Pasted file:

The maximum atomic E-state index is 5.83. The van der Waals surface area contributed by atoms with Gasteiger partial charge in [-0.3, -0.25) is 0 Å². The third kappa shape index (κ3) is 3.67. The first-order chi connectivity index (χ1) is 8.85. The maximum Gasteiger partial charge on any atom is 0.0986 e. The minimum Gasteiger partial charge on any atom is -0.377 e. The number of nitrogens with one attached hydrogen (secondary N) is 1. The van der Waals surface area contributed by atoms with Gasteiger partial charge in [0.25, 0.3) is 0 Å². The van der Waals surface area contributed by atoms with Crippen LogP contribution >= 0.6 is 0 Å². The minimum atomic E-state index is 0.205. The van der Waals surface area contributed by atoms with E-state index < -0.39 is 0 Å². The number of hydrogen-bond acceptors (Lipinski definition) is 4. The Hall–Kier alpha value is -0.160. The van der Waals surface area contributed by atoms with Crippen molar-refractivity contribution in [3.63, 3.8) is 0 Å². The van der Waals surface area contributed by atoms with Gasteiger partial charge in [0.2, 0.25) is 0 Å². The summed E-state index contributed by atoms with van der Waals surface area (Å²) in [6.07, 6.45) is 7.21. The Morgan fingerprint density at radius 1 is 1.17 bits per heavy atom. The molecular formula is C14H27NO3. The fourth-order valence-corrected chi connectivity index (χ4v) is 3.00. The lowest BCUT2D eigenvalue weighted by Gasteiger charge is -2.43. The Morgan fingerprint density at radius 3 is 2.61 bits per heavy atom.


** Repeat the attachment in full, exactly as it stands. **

The maximum atomic E-state index is 5.83. The van der Waals surface area contributed by atoms with Gasteiger partial charge in [-0.3, -0.25) is 0 Å². The third kappa shape index (κ3) is 3.67. The first-order chi connectivity index (χ1) is 8.85. The maximum Gasteiger partial charge on any atom is 0.0986 e. The minimum Gasteiger partial charge on any atom is -0.377 e. The number of nitrogens with one attached hydrogen (secondary N) is 1. The van der Waals surface area contributed by atoms with Gasteiger partial charge in [0.25, 0.3) is 0 Å². The van der Waals surface area contributed by atoms with Crippen LogP contribution >= 0.6 is 0 Å². The minimum atomic E-state index is 0.205. The van der Waals surface area contributed by atoms with E-state index < -0.39 is 0 Å². The number of hydrogen-bond acceptors (Lipinski definition) is 4. The Hall–Kier alpha value is -0.160. The van der Waals surface area contributed by atoms with Crippen molar-refractivity contribution in [3.63, 3.8) is 0 Å². The van der Waals surface area contributed by atoms with Gasteiger partial charge in [0.2, 0.25) is 0 Å². The summed E-state index contributed by atoms with van der Waals surface area (Å²) in [6.07, 6.45) is 7.21. The Morgan fingerprint density at radius 1 is 1.17 bits per heavy atom. The molecular formula is C14H27NO3. The fourth-order valence-corrected chi connectivity index (χ4v) is 3.00. The lowest BCUT2D eigenvalue weighted by Gasteiger charge is -2.43. The Morgan fingerprint density at radius 3 is 2.61 bits per heavy atom.